Fair and Unbalanced
Littwin: It’s just one more day in the life with Daycare Donald
Everyone in America is talking about the Trump-Corker-World-War-III feud. Except for those talking about the latest Trump-NFL-Jemele-Hill flare-up. And, yeah, those talking about the Trump-Tillerson-IQ-test throwdown. (Spoiler alert: If you’re the president and you challenge your Secretary of State to an IQ test, you are, by definition, a moron.) And, sure, the latest on Harvey Weinstein’s repulsive Hollywood role as male predator, which Trump has said did not surprise him at all.
It’s not that there aren’t other things to discuss, like why the NRA isn’t calling for a ban of bump stocks after all. And why Trump has set up a string of barriers — including yet one more futile attempt to impose his freaking wall— to any agreement on protection for Dreamers. And why the only daycare anyone seems to be focusing on is the adult daycare in the White House.
Or maybe we can talk about the stripping of the Obama-era EPA rules. Or the moves toward decertifying the Iran nuke deal. Or the “one thing” that can stop North Korea. Or the catastrophic wildfires in Northern California, which, as of this writing, Trump hadn’t mentioned. Or why Trump is angry that he’s not getting enough credit (blame?) for the conditions in Puerto Rico. Or why he tried to take all the credit (blame?) for Mike Pence’s phony NFL walk-out stunt.
But if you’re starting to feel like the long-anticipated national crack-up has finally arrived — and, I know, it does feel that way — don’t fool yourself. It’s just another day in Trumpworld, in which Trump belittles while America burns.
There are websites that will give you by-the-second countdown until Trump’s four years are up. And if that doesn’t sufficiently discourage you, there are pundits who will tell you that Trump, despite his disastrous poll ratings, is well positioned to be re-elected.
Meanwhile, there’s the Trump-Corker feud to consume us. It began with Corker, chair of the Senate Foreign Relations Committee, saying the few adults in the White House were all that stood between the nation and “chaos.” Corker, who recently announced he would not seek re-election in 2018, found himself suddenly unburdened by any political imperative and did that rarest of things —he told the truth.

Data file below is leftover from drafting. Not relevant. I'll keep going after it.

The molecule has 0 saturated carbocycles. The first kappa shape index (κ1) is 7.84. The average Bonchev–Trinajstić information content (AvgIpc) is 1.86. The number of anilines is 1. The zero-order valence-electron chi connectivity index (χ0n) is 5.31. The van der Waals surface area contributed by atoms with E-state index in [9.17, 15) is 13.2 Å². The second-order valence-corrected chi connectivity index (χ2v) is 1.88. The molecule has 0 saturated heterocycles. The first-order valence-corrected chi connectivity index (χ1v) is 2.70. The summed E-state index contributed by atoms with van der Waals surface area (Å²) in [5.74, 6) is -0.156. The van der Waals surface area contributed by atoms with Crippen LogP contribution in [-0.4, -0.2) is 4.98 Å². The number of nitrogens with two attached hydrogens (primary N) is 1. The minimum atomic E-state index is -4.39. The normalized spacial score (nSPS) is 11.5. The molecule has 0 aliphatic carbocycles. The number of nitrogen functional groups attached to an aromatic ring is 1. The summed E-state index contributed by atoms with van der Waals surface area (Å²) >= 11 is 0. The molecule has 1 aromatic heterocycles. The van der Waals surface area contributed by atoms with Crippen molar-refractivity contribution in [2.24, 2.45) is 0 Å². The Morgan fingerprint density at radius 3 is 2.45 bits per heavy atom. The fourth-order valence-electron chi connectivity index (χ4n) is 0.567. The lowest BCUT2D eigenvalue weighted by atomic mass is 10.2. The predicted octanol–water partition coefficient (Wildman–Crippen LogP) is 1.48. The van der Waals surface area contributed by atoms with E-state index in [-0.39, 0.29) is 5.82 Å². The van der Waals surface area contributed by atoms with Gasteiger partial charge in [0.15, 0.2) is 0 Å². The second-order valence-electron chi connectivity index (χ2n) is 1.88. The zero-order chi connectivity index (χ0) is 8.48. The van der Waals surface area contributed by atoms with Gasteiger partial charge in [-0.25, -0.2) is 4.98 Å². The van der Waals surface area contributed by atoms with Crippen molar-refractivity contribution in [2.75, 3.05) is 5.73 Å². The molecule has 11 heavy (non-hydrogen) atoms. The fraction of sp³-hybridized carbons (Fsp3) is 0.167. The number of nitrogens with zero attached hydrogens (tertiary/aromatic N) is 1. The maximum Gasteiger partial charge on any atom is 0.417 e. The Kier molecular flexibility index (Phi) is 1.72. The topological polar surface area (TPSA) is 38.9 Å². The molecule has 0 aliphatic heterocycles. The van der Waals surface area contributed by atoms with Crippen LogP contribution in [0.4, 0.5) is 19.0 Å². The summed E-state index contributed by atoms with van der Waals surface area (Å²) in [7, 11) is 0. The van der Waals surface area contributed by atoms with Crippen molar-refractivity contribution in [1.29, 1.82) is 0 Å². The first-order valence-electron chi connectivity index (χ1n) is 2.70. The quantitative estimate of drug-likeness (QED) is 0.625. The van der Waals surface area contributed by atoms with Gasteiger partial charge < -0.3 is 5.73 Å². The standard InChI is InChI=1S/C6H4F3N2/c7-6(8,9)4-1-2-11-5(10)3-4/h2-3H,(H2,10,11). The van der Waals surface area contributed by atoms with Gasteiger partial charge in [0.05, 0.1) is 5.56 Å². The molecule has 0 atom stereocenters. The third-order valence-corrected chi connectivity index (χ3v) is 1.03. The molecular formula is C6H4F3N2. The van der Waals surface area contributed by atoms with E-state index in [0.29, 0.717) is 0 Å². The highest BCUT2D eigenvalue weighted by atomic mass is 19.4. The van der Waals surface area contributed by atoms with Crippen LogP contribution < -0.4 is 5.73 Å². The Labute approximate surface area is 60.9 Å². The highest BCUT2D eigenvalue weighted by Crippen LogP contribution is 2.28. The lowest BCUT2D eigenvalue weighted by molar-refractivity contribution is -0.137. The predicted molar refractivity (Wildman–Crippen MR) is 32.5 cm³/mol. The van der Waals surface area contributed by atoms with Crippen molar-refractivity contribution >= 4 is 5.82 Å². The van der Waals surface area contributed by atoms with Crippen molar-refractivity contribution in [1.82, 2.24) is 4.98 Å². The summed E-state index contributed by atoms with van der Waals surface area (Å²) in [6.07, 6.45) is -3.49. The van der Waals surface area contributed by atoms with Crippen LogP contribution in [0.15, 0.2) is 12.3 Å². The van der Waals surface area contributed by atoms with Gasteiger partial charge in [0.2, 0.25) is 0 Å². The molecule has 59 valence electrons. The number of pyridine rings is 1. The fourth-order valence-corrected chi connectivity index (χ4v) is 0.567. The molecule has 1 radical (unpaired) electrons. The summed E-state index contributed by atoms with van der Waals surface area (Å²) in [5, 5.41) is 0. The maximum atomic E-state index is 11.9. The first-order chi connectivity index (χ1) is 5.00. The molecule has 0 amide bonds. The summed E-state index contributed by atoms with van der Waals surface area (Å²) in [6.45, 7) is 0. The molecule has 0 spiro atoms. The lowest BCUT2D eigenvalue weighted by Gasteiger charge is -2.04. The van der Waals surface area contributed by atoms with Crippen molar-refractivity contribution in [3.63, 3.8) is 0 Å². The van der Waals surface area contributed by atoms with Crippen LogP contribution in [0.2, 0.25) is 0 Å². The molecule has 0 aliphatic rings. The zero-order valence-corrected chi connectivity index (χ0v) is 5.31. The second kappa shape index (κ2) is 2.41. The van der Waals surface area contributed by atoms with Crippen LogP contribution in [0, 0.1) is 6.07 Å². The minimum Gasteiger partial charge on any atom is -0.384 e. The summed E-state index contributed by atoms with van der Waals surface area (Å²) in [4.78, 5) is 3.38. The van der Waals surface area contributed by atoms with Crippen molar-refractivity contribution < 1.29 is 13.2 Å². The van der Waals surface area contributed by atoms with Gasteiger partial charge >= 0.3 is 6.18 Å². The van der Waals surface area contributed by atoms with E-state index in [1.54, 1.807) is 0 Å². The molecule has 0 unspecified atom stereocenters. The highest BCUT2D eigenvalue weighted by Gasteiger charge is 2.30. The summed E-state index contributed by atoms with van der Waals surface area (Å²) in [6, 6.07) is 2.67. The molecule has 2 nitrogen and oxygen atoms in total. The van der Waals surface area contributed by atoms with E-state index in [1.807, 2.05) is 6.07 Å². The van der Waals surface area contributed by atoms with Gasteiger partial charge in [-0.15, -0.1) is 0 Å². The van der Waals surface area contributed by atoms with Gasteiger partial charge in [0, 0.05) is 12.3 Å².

If there’s anything Trump dislikes more than a weekend at Camp David, it’s telling the truth. So he tweeted out a lie about Corker, saying the two-term conservative Tennessee senator had begged for Trump’s endorsement and that he didn’t run for reelection because he didn’t have the guts. It was such an obvious lie that no one took it seriously, except maybe Corker. He took it seriously enough to give an interview to The New York Times in which he made the world nervous with his take on Trump and the dangers of world war. And he made his Republican colleagues even more nervous by revealing that nearly all of them agreed with his assessment that Trump was a danger.
This was the essential truth — that Republican senators (see: Gardner, Cory) know how reckless and uninformed Trump is and yet they do nothing about it. Of course, there’s plenty that Corker himself could do, given his role as chair of the Foreign Relations Committee and given his past as a deficit hawk. We’ll see if actions match his words.
But what we do know is how Daycare Donald responded to these incredible charges from the normally low-key, but very influential, senator. Yes, he tweeted about Corker’s height.
He’s Liddle Bob Corker now, not to be confused with Li’l Marco Rubio, who once also told the truth about Trump, but that was long ago. And when Trump wasn’t hitting Corker for his 5-foot-7 frame, Trump was saying he was smarter than Rex Tillerson and wanted to go all Stanford-Binet on him. Now, tell me, who was the last president to have issued an IQ challenge?
It’s no wonder that Michael Bennet was moved recently to say he felt sorry for his Republican colleagues who wake up every day in fear of what Trump has done now and how they can possibly defend it. I’m sure Bennet was basically talking about Gardner, who is in an even tougher position than most Republicans as the head of the National Republican Senatorial Committee, meaning he is charged with getting, say, the homophobic, Islamaphobic Roy Moore elected senator in Alabama.
I’m not going to waste any tears on Gardner, who, we know, will dodge any question on whether he agrees with Corker’s assessment. Those few senators who have been caught and forced to say something have basically said that they have more important things to do than comment on a feud, but actually they don’t. Corker’s warning tells us as much about the cowardly GOP-led Senate as it does about the dangers of Trump’s impulsiveness.
This is on the Trump enablers who try to pretend that Trump’s presidency isn’t a disaster. And Corker, who supported Trump during the 2016 campaign, knows he has been one of them.
As Corker told The Times: “The vast majority of our caucus understands what we’re dealing with here. There will be some — if you write that, I’m sure there will be some that say, ‘No, no, no I don’t believe that,’ but of course they understand the volatility that we are dealing with and the tremendous amount of work that it takes from people around him to keep him in the middle of the road.”
It’s pretty clear that Trump’s undercutting of Rex Tillerson on North Korea is what moved Corker to speak out. It’s also pretty clear we should take the warning seriously. After all, if you’re a serious person, you don’t just toss out World War III warnings. We’re just left to hope that Corker is not a liddle too late.
Photo by David Bolton via Flickr: Creative Commons
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